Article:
Hear, hear! It's time for Curbed's end-of-the-year awards presentation. We scoured our 2013 back issues to confidently reward standout buildings of the year (both successes and flops). Subjectivity reigns, but every building on the list has at least been a newsmaker. Won't you join us?
Biggest Draw— The 500-unit 500 Lake Shore Drive opened in May and eclipsed the leased midpoint three months later. The building's design is clean and utilitarian and apparently the right formula for both young professionals and empty nesters (the stated target groups for this luxury building). Rents are borderline preposterous, with sub-$2K studios hard to come by and a pair of moderate-sized penthouse units asking $10,500 and $18,000/month. Related Midwest took the marketing success of 1225 Old Town, matched the amenities of that project and others, and went really big.
Best New Highrise— Optima Chicago Center gets our nod for this one, with honorable mention for 1611 W Division (at 11 stores, not as confidently highrise). Some observers direct their scorn at Optima for its cleanly delineated parking podium and breaks in the facade which resemble a fridge with a little imagination (Darth Vader even crops up now and then). We think it's one of Streeterville's best, and when paired with its to-be-built (taller) sibling, will be even more assertive in the skyline. The building's innards are pretty good, too, with 325 luxury apartments, a great array of amenities, and an emphasis on outdoor spaces and views.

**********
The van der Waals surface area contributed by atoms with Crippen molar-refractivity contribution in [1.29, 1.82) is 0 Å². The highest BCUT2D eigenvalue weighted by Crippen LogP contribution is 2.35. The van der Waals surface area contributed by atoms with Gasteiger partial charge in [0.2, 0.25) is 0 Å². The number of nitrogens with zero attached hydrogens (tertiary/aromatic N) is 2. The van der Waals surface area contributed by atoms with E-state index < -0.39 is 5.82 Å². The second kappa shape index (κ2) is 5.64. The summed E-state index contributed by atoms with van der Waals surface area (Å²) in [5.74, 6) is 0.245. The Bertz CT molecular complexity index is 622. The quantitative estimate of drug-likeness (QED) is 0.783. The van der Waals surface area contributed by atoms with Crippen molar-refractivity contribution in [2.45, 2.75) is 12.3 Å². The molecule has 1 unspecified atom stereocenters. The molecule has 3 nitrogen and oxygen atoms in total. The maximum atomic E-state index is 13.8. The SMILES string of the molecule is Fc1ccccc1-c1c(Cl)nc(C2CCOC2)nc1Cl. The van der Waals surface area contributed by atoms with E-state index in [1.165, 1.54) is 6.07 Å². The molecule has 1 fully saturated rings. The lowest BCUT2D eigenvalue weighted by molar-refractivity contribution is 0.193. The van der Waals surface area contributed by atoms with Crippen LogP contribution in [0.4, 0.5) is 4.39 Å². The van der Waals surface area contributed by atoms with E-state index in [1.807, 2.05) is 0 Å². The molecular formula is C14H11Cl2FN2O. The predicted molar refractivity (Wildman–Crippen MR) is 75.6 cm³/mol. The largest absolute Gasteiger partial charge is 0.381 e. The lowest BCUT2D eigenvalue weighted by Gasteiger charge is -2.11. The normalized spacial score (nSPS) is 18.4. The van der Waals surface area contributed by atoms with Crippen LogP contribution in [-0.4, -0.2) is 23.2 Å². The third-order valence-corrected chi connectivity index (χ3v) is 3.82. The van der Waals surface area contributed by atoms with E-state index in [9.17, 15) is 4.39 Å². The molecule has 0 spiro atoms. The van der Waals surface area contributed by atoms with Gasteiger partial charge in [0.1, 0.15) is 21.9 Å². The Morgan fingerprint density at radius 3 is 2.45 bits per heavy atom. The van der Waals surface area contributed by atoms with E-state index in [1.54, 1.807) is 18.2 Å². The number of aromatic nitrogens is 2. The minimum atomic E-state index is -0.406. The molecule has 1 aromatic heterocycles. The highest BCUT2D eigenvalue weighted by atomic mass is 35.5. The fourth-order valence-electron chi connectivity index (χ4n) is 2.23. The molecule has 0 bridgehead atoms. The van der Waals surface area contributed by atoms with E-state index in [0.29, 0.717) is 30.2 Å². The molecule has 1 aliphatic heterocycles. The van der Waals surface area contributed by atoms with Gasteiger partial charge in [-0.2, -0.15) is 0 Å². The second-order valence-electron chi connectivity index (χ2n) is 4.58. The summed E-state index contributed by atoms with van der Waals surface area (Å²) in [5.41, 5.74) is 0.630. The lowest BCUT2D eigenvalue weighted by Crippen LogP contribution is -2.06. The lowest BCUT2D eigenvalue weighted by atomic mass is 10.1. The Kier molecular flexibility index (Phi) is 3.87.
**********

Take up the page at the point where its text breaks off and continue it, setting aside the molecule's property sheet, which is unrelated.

Best Lowrise— Moving away from residential, the new DePaul Theater School by Pelli-Clarke-Pelli earns the Curbed Award shout-out for accomplished low rise. Innovative performance and instructional spaces give rhyme and reason to the exterior's blocky assembly. A range of transparencies provoke a start-and-stop engagement with the street life, and there are a couple of great upper-level outdoor terraces facing onto Fullerton. We wouldn't say it's a world-class building, but it does engage the city and student body successfully and has little competition as the campus' western gateway.
Best Conversion— Tie: Urban Treehouse and Vesta Lofts. The former is a boutique condo conversion of the old Sisters of the Resurrection convent in Bucktown. The building is striking, lends itself to lofted units with broad balconies, and has had little trouble courting buyers for its seven units with prices starting at $575K. The latter is a rental conversion of the Nationally-registered Vesta Accumulator Building in the South Loop. The 59-unit project worked within the confines of historic preservation to deliver handsome spaces with reasonable rents. Lower-floor decks were added and a rooftop terrace built, but otherwise the interiors are pure vintage. The conversion finished in late summer and was all leased-up prior to September move-ins.
Trend of the Year— There are multiple correct answers for this, but we'll go with downtown office tower development. Not the completion of new buildings, but their conception and, in some cases, official approval: 150 N Riverside; River Point; 151 N Franklin; and portions of Wolf Point. There are also rehab projects of note, with the recently-completed Wrigley Building rehab and debate over the future of the outmoded Realtor Building.